Another year and another data set! The 2017 Checklick Annual CANSail Instructor Compensation Survey is here.
Read on to learn more about this years survey and you'll be able to download your copy at the bottom of this post.
Don’t call it a come back, we’ve been here for years! Well two years and counting, now. We are very excited to release our new and improved survey upon the masses to poll the state of the industry.
Now, we know two years of data doesn't make for an accurate prediction of trends, so you’ll have to wait till next year, but we have some really interesting comparatives from this year’s results. In this post, we'll go over our methodology, new questions, rationale, errors, and distributions.
In similar fashion to last year, the polled population were registered coaches who use Checklick.
Here are details about the survey;
- The survey was sent to approximately 600 coaches
- Of those 600 coaches, 168 responded
- Survey was open to responses the same amount of time as last year, 1 month.
- Comparing to last year, we had 7 more respondents
- 161 in 2016 vs. 168 in 2017
Not a huge increase, but traction is traction. As we continue to provide the survey and data year after year, we expect participation to increase.
In 2016 we asked 8 questions on our survey, this year to gather data on some interesting phenomena within the coaching atmosphere, we added an additional 5 questions. We introduced questions dealing with the coach’s highest level achieved, whether they have achieved trained or certified status, their age, what their pay reflected, and what professional development they attended last season.
This was to shed light on some area’s within the industry that we had no data on, as well as to provide a few more comparisons. All the questions were phrased simply and in a multiple-choice format to reduce survey attrition. Multiple choice options were limited to 4 responses per question for the same reason. Most questions could be directly compared to last years survey, however we included some levels that were added into the system this year (Community Instructor) as well as ones that we missed (Comp Dev and Wet Feet).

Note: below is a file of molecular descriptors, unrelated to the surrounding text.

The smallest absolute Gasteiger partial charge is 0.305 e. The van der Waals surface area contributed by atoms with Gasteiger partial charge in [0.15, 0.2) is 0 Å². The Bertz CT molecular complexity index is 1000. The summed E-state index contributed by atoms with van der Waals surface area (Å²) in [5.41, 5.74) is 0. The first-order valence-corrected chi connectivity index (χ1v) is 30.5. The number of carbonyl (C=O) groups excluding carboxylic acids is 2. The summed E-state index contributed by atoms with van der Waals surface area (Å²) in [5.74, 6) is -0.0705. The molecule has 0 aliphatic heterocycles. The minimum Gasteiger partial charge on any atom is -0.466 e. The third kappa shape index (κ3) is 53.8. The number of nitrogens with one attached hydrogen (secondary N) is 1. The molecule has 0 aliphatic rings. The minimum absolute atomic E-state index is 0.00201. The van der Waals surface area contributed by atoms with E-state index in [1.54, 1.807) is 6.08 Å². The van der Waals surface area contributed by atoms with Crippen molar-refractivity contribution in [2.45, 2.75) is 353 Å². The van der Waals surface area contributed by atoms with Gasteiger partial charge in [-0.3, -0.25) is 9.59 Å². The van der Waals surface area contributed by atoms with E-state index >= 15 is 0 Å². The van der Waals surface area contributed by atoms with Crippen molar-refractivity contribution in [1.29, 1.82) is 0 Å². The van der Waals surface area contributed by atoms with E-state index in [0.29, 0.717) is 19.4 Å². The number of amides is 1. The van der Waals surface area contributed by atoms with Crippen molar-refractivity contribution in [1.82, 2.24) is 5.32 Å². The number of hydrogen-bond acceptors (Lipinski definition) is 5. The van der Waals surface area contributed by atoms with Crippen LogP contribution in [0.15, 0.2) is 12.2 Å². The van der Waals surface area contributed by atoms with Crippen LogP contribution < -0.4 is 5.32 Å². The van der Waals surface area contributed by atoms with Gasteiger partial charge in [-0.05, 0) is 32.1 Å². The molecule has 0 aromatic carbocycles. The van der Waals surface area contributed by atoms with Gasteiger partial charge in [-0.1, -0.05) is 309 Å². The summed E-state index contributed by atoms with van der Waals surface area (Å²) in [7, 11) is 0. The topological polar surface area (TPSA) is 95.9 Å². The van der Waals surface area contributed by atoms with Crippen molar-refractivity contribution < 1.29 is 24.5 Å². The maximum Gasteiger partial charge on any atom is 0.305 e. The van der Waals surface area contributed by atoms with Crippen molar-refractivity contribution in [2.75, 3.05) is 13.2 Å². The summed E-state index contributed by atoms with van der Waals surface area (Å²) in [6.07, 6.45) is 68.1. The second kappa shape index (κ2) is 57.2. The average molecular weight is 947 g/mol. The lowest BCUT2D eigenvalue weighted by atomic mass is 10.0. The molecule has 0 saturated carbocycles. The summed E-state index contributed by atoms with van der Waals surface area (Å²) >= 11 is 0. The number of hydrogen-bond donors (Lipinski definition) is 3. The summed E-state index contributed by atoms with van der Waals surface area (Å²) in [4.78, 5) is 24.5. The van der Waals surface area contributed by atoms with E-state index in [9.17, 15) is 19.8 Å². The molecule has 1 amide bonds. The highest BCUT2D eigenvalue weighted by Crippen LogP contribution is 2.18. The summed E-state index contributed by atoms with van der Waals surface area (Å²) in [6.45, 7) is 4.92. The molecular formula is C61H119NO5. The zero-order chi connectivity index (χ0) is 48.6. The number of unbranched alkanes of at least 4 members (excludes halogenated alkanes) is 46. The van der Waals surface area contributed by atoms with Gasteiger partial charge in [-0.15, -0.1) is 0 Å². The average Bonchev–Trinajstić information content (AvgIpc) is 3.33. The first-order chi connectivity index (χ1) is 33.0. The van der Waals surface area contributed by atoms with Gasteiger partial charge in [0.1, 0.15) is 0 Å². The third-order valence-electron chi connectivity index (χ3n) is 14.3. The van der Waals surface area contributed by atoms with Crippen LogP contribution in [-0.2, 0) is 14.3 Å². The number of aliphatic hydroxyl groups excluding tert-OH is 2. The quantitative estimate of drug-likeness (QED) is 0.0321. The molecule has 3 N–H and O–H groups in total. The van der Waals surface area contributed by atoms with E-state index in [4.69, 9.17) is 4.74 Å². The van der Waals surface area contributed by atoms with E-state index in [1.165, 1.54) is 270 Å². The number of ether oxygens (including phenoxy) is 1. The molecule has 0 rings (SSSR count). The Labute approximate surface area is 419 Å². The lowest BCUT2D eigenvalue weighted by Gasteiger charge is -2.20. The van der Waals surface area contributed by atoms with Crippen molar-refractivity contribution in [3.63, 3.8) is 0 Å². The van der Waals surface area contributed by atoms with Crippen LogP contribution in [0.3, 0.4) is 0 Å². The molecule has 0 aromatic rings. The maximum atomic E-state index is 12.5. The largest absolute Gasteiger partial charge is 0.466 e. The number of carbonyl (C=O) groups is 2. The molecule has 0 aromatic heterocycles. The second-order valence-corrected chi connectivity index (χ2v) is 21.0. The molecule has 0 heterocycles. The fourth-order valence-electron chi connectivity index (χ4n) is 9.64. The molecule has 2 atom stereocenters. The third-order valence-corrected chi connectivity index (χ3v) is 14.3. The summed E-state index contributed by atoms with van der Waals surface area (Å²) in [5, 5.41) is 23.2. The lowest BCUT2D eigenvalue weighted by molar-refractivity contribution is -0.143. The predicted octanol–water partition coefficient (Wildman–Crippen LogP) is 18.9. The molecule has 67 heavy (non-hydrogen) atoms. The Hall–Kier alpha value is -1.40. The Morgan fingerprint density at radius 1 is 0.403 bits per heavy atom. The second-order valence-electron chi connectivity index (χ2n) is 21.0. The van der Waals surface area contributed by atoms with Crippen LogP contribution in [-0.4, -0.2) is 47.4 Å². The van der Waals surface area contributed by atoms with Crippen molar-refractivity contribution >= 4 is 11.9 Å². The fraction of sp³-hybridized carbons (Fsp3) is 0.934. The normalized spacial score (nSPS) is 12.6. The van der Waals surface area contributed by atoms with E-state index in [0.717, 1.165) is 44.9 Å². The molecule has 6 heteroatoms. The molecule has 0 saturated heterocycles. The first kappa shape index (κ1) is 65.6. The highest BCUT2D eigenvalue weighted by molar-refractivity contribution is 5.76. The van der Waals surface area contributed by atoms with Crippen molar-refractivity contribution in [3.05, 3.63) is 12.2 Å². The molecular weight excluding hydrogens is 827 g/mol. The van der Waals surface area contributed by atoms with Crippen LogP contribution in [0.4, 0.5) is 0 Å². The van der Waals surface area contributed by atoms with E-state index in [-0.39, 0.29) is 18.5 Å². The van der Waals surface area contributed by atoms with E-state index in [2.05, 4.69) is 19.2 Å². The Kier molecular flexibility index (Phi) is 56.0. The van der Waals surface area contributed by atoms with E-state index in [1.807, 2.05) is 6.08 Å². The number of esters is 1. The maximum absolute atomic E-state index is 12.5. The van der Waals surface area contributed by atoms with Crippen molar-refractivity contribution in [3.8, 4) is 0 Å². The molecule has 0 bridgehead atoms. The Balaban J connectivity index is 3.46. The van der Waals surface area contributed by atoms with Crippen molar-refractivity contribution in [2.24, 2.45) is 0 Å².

Data was collected via Google Forms. Response distribution outputs that are provided by the application were used, however the more significant findings came from the raw data analysis. Questions that were directly comparable, were compared using both this year’s and last years data.
Questions and rationale
With the first question (What is the highest coaching level you achieved), we noticed that there was a fair amount of more experienced (yearly) instructors teaching in the lower levels. Seeing this is a positive sign as you want more experienced coaches in the fundamental roles to provide a more holistic knowledge to your new entrants. However, we wanted to see a breakdown of highest level achieved vs the level you taught last season, just to get a sense of what levels were operating where.
The other questions in the survey mostly provided new comparisons for the core data (salary, level, experience). You see this mostly in the age, trained or certified questions and professional development questions. However, with the professional development question, there was an interest in tracking that data from year to year to see if there is a correlation between professional development and increases in pay.
Coaches were asked to reflect on their pay. This was an effort to collect some qualitative data on what the driving force behind their pay level was. Based on the responses, we hope to infer potential rationale behind how coaches are paid.
With respect to survey attrition, it was found that our multiple-choice options are not as expansive as we would like. We lose a lot of data resolution with our experience and age questions. Next year we will close the gaps with respect to the age question as well as add more options for that question and our experience question.
For questions like highest level achieved, we can’t compare that to last years data as the levels don’t translate very well. Our options for this question include modules and coach levels rather than level taught or positions at a yacht club. This will stay the same for next year to create extra data points to build a trend from. Saved for one modification, we realized that if a coach of a significantly high ranking (Learning Facilitator or Comp Dev) was asked what their highest level achieved was, they would have to chose one level over the other. Next year we will look at how to reconcile this and have both options be reflected in the data.